Supporting European green crab early detection

Last year, a new crab species was spotted in Alaska for the first time, and it has the potential to disrupt native species and ecosystems. Since that initial detection of European green crab (Carcinus maenas), local groups, supporting agencies, and Tribes quickly began response efforts, including a recent early-detection training workshop for partners and nearby community members to learn how to detect and sample these invaders.

someone holding an European green crab
Invasive European green crab trapped in Southeast Alaska in summer 2023. Photo by Ginny Eckert/Alaska Sea Grant.

European green crab are an invasive species in the United States, first appearing on the East Coast in 1817. It wasn’t until 1989 that they were detected on the West Coast, and since then their range has continued to expand northward. They migrated to Washington in 1998, British Columbia in 1999, and Haida Gwaii on the northern Pacific coast of Canada in 2020. They were first identified in Alaska at Annette Island in July 2022, when biologists working with the Metlakatla Indian Community monitoring for invasive species found a carapace on the beach at Tamgas Harbor, located near the community of Metlakatla. These invasive crabs have distinctive carapace characteristics unlike crabs native to Alaska; five spines on either side of the eyes and three bumps between the eyes.

Since that time, the Metlakatla Indian Community has trapped upwards of 800 European green crabs, including egg-bearing females. The Metlakatla Indian Community, NOAA Fisheries, and the Alaska Department of Fish and Game are taking action to study and address the impacts an expanding population could have on habitat and native crab species. Adult European green crabs may prey on juvenile Dungeness and other small native crabs, including shore crab, kelp crab, and rock crab, as well as mussels, snails, oysters, and worms. European green crabs also dig for clams, tearing up eelgrass, an important habitat for juvenile fish. 

people standing on a rocky beach looking at a European green crab they caught in a pot
Workshop participants looking at an invasive European green crab trapped at Tamgas beach in Metlakatla, Alaska. Photo by Ginny Eckert/Alaska Sea Grant.

Responding to the need for increased European green crab monitoring in southern Southeast Alaska, Alaska Sea Grant joined with the Metlakatla Indian Community, NOAA, Alaska Department of Fish and Game, Southeast Alaska Tribal Ocean Research (SEATOR), and the Organized Village of Kasaan to host a two-day workshop for regional residents and agency employees that spend time on beaches where European green crab may be expanding. Thirty-three participants from 10 different Southeast Alaska communities attended, representing the U.S. Coast Guard, U.S. Forest Service, ecotourism operators, University of Alaska Fairbanks, University of Alaska Southeast, and tribal organizations including the Central Council of the Tlingit and Haida Indian Tribes of Alaska.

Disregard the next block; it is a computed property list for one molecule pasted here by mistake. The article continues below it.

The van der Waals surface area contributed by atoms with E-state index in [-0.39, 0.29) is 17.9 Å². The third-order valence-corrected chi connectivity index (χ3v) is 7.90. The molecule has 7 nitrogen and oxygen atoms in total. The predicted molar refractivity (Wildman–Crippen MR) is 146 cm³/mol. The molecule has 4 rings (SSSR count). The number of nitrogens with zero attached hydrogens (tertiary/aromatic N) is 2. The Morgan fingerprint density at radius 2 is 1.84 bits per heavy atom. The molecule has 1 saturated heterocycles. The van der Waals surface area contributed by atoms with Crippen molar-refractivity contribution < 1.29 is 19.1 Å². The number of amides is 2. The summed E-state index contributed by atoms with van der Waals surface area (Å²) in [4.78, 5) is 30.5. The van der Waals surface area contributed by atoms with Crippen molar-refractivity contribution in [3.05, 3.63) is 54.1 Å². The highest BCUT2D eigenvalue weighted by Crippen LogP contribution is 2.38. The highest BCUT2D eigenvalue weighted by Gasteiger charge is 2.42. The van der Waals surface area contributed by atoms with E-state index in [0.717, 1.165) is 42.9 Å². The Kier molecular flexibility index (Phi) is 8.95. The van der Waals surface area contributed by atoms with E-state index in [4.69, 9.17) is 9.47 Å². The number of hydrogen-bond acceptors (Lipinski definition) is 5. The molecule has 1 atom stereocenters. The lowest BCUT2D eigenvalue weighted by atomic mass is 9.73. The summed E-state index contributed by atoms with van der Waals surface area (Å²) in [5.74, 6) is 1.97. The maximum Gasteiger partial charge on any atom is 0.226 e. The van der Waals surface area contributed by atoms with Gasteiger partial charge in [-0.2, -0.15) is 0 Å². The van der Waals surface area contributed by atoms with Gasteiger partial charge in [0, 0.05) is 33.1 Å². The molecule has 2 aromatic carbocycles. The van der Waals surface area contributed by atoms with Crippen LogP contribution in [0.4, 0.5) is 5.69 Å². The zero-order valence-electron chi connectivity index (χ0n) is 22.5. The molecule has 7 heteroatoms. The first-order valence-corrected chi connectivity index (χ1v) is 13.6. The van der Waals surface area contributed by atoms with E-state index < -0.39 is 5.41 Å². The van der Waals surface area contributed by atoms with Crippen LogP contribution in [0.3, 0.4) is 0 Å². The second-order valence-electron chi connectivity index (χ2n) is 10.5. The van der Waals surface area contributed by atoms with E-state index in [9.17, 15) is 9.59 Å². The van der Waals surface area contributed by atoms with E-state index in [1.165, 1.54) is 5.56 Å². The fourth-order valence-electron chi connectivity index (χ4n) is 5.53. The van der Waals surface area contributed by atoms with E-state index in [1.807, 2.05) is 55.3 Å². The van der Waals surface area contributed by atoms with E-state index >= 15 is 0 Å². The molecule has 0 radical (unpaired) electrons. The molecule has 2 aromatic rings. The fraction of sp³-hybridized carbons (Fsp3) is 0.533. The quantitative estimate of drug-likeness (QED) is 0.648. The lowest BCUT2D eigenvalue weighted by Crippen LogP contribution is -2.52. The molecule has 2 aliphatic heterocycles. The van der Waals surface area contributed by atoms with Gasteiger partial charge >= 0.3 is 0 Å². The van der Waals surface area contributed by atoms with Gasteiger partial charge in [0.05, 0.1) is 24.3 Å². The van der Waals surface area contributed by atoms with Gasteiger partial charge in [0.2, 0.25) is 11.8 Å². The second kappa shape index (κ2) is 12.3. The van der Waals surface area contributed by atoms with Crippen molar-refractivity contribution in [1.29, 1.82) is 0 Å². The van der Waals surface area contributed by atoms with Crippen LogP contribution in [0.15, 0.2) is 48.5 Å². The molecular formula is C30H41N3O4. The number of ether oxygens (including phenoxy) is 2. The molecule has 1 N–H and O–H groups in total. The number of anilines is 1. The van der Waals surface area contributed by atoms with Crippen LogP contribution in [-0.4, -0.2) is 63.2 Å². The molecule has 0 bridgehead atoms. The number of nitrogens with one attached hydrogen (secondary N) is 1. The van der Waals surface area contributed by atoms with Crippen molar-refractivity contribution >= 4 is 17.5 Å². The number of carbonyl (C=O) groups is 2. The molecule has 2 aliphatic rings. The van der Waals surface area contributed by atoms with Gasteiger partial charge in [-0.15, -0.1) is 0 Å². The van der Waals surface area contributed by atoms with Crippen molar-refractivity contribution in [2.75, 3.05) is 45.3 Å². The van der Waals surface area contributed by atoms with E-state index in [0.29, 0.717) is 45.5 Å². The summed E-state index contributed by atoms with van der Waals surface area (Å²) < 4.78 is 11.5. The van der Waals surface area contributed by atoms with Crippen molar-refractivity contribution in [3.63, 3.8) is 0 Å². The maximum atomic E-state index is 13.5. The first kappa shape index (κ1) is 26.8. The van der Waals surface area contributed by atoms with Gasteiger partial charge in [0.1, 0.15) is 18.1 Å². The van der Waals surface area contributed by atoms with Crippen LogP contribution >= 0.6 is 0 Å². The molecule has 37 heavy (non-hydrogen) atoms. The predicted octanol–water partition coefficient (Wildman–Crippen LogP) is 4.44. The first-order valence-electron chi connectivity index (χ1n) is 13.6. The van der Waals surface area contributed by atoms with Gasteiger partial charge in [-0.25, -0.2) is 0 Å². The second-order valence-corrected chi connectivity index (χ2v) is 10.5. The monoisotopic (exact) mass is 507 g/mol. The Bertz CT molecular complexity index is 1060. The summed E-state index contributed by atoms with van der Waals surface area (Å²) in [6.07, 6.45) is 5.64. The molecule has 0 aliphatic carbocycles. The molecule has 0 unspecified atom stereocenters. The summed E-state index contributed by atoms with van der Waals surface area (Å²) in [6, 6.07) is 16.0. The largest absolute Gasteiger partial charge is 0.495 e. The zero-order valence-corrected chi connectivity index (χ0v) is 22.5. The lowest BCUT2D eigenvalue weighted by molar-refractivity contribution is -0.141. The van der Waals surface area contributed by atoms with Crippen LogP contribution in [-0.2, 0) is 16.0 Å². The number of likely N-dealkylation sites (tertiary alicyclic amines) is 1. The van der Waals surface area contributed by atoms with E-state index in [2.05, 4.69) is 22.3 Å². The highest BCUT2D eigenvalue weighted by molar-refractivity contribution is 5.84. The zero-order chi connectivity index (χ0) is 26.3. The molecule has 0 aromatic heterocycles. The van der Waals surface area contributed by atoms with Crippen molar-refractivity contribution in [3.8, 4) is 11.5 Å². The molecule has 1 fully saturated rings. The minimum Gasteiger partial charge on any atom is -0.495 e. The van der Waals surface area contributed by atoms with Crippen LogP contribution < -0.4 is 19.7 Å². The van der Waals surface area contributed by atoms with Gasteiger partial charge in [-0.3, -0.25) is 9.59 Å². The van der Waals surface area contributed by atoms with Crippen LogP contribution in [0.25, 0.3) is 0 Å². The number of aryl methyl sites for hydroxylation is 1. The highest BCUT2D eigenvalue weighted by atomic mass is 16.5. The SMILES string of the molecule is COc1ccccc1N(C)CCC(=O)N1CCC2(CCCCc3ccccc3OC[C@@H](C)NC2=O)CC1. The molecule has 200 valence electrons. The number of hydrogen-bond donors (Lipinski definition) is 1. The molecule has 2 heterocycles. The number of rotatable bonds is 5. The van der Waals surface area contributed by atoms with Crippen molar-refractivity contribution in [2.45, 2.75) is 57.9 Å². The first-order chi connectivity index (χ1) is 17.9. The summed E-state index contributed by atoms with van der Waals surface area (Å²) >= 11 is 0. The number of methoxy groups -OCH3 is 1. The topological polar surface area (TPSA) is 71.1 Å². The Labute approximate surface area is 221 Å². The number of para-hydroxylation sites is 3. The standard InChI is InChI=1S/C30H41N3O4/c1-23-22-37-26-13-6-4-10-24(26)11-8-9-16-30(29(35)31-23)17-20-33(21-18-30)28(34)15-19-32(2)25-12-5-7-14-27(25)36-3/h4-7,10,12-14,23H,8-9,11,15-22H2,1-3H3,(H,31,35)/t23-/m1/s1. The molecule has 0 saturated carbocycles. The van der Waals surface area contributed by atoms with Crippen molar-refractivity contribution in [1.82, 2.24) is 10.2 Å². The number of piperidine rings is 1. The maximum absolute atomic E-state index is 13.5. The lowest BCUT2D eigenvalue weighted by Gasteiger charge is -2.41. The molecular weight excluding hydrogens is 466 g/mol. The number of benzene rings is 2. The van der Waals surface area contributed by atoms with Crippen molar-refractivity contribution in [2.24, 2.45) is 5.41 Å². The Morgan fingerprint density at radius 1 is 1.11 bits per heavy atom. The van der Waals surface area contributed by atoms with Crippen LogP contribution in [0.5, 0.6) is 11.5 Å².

A man holds an invasive European green crab and a woman is measuring it.
Measuring a European green crab trapped near Metlakatla, Alaska. Photo by Ginny Eckert/Alaska Sea Grant.

Workshop participants spent a half-day learning about the history and biology of the European green crab invasion, how to distinguish these crabs from native crab species, and how to monitor for their presence, either through beach walks looking for crab shells, or by trapping live specimens. On the second day, the group was hosted by the Metlakatla Indian Community and traveled to Tamgas Harbor to see live European green crab and their habitat, learn where to look for green crab, and practice trapping. All of the respondents of a follow-up survey indicated they gained the information needed to begin monitoring in their communities.

Anyone can help keep an eye out for European green crab on their local beach. Walk along the wrack line (the high tide mark where debris accumulates), or even higher in the beach grass, and examine every crab carapace you see. European green crab can be identified by the number of spines on the leading edge of the shell between the eye and the outer spine. European green crab will have five prominent spines on each side and three rounded bumps between the eyes. They are not always green. If you think you may have found European green crab, note your location, take a picture, and call the Alaska Department of Fish and Game invasive species hotline at 1-877-INVASIV.

graphic of report invasive European green crab sticker. Shows the 5 spines and 3 bumps. Adult shells can measure up to 4 inches across the width.

If you would like to help distribute information alerting people to European green crab, you can request stickers from the Alaska Sea Grant online store.

For additional information, contact Sunny Rice, Alaska Sea Grant’s Marine Advisory Program agent based in Petersburg.